I genuinely thought I’d encountered some sort of glitch when I dismembered him with a couple of attacks, or that the developers were screwing with me. Was he about to be replaced by a better boss? Was he faking his wounds? Would he keep coming back if I didn’t fulfil some criteria?
No, Pinwheel just sucks. But he’s kind of endearing for that reason, the little kid in the big boys’ club. After being badly abused by every foe you encounter throughout Dark Souls, finding a boss who’s weaker even than you is an oddly amusing moment, especially when you know that the big, bad Nito is coming up soon in the terrible Tomb of The Giants. When you meet Pinwheel, just kick the idiot into the gutter and move on, chuckling as you do. It’s not immoral, he’s a necromancer.
THE NAMELESS KING
What, you think the final boss should be the most challenging fight? How wrong you are. It’s the bosses in Dark Souls that you don’t have to fight that you should feel nervous about because the greatest suffering is always that which we hunt out ourselves.
Considered by most to be the hardest boss in Dark Souls III, The Nameless King knows what he’s doing when it comes to a bit of fanfare if nothing else. Climb to the top of Archdragon Peak and ring a bell the size of a small apartment to summon a chaotic storm, inside of which this madman dwells. Perhaps the worst thing is that this demigod tricks you at the start. To begin with, you fight his giant dragon / hawk / cockatoo mount thing, which isn’t too much of a challenge to bring down. It’s got some decent offence, but not much health and telegraphs most attacks pretty clearly, allowing you to roll out the way without difficulty.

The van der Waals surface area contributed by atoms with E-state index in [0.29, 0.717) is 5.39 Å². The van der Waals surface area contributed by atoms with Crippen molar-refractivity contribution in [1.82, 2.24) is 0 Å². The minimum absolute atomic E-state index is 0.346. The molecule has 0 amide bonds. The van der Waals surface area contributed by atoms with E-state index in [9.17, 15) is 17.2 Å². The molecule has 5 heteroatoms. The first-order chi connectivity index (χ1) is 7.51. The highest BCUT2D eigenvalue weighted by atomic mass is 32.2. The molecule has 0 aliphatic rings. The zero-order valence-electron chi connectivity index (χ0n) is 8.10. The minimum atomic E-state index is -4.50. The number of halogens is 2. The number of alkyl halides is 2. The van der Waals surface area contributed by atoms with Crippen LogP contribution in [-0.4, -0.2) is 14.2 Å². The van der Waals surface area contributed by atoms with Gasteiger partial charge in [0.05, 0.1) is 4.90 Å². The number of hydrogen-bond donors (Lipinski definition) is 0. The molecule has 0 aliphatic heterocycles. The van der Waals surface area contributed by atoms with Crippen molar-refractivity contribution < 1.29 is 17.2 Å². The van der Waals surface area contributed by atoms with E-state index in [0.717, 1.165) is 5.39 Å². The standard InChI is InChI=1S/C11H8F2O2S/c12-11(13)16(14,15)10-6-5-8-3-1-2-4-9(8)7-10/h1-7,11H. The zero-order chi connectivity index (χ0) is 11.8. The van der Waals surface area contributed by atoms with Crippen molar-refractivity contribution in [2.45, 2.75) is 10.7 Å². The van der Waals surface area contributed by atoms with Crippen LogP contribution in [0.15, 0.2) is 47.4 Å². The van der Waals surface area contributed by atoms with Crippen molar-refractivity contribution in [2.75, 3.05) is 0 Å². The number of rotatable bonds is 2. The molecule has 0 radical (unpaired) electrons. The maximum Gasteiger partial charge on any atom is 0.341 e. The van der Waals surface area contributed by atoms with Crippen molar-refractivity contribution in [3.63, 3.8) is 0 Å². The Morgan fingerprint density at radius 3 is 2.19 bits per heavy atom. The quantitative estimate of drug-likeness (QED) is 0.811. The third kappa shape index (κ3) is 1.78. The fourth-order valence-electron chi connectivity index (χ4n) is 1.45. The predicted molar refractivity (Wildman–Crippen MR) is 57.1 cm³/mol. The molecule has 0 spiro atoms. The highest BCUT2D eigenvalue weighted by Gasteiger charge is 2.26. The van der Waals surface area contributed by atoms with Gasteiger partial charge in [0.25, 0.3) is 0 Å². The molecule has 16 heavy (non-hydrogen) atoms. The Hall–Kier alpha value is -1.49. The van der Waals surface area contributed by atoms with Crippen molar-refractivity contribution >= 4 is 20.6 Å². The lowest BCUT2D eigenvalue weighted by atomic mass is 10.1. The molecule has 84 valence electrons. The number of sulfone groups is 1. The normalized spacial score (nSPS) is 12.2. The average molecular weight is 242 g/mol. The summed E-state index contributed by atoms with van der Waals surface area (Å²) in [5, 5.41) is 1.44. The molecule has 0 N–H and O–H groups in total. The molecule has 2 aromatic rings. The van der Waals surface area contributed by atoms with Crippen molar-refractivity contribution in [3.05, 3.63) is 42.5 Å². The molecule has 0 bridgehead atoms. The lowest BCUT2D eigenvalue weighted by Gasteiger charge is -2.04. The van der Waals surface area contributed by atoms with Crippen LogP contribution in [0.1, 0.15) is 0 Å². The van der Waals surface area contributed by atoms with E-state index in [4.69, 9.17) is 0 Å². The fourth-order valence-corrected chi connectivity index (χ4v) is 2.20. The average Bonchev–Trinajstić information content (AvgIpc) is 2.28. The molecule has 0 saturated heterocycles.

But it’s only after you kill this oversized pigeon that you realise that the fight isn’t over. The towering figure on its back (who looks like a combination of Sauron, a homeless man and a heavy metal album cover) steps down, picks up a lightning spear with which you could spear AND roast an elephant in seconds, and then goes berserk. Turns out The Nameless King is the son of Gwyn, the final boss from the first Dark Souls game, and it really shows, as he unleashes a torrent of electric attacks that would make Thor feel inadequate. Challenge this hard boss at your peril, because this is where the men are separated from the boys.
HIGH LORD WOLNIR
I don’t pretend to be particularly wise, but even I know that when you see a skull-themed chalice emanating pure darkness that you should turn and run like the dickens. And the one at the bottom of the Catacombs Of Carthus is no exception. Giving it a careful poke will take you to a long, barely-lit room where you’ll search around blindly for some sort of sign that AAGH GIANT SKELETON RUN RUN RUN!
God, the appearance of High Lord Wolnir gave me a shock. A skull five times bigger than the player lunges forward in the darkness, two bone hands reaching out hungrily, glowing gold bands rattling on his wrists. Turns out that you can finish him off by shattering those bands and dodge-rolling away from all his slaps and poison breath, but that initial intimidation had me sprinting in a panicky terror the other way up the room, with Wolnir dragging himself along in slow, grinning pursuit. It takes a lot to make a classic skeleton boss frightening, but From Software managed to make it hold weight again.